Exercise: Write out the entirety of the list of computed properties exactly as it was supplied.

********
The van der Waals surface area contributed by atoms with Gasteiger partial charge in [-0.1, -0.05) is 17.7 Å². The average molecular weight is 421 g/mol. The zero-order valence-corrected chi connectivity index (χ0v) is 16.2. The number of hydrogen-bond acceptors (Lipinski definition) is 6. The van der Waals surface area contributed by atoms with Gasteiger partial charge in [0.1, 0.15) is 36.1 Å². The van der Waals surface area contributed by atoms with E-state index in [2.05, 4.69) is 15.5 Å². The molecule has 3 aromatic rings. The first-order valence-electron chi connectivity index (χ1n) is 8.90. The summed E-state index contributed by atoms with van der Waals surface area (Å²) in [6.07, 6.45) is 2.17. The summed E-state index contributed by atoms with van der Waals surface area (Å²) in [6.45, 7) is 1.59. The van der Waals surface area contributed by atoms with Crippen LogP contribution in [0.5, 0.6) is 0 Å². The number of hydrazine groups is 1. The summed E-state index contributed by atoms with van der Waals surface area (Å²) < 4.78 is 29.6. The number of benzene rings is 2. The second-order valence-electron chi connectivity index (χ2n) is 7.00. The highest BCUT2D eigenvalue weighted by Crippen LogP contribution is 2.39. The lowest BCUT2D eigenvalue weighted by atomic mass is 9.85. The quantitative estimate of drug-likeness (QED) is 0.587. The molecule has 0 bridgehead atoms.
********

The van der Waals surface area contributed by atoms with Gasteiger partial charge in [-0.1, -0.05) is 17.7 Å². The average molecular weight is 421 g/mol. The zero-order valence-corrected chi connectivity index (χ0v) is 16.2. The number of hydrogen-bond acceptors (Lipinski definition) is 6. The van der Waals surface area contributed by atoms with Gasteiger partial charge in [0.1, 0.15) is 36.1 Å². The van der Waals surface area contributed by atoms with E-state index in [2.05, 4.69) is 15.5 Å². The molecule has 3 aromatic rings. The first-order valence-electron chi connectivity index (χ1n) is 8.90. The summed E-state index contributed by atoms with van der Waals surface area (Å²) in [6.07, 6.45) is 2.17. The summed E-state index contributed by atoms with van der Waals surface area (Å²) in [6.45, 7) is 1.59. The van der Waals surface area contributed by atoms with Crippen LogP contribution in [0.5, 0.6) is 0 Å². The number of hydrazine groups is 1. The summed E-state index contributed by atoms with van der Waals surface area (Å²) < 4.78 is 29.6. The number of benzene rings is 2. The second-order valence-electron chi connectivity index (χ2n) is 7.00. The highest BCUT2D eigenvalue weighted by Crippen LogP contribution is 2.39. The lowest BCUT2D eigenvalue weighted by atomic mass is 9.85. The quantitative estimate of drug-likeness (QED) is 0.587. The molecule has 0 bridgehead atoms.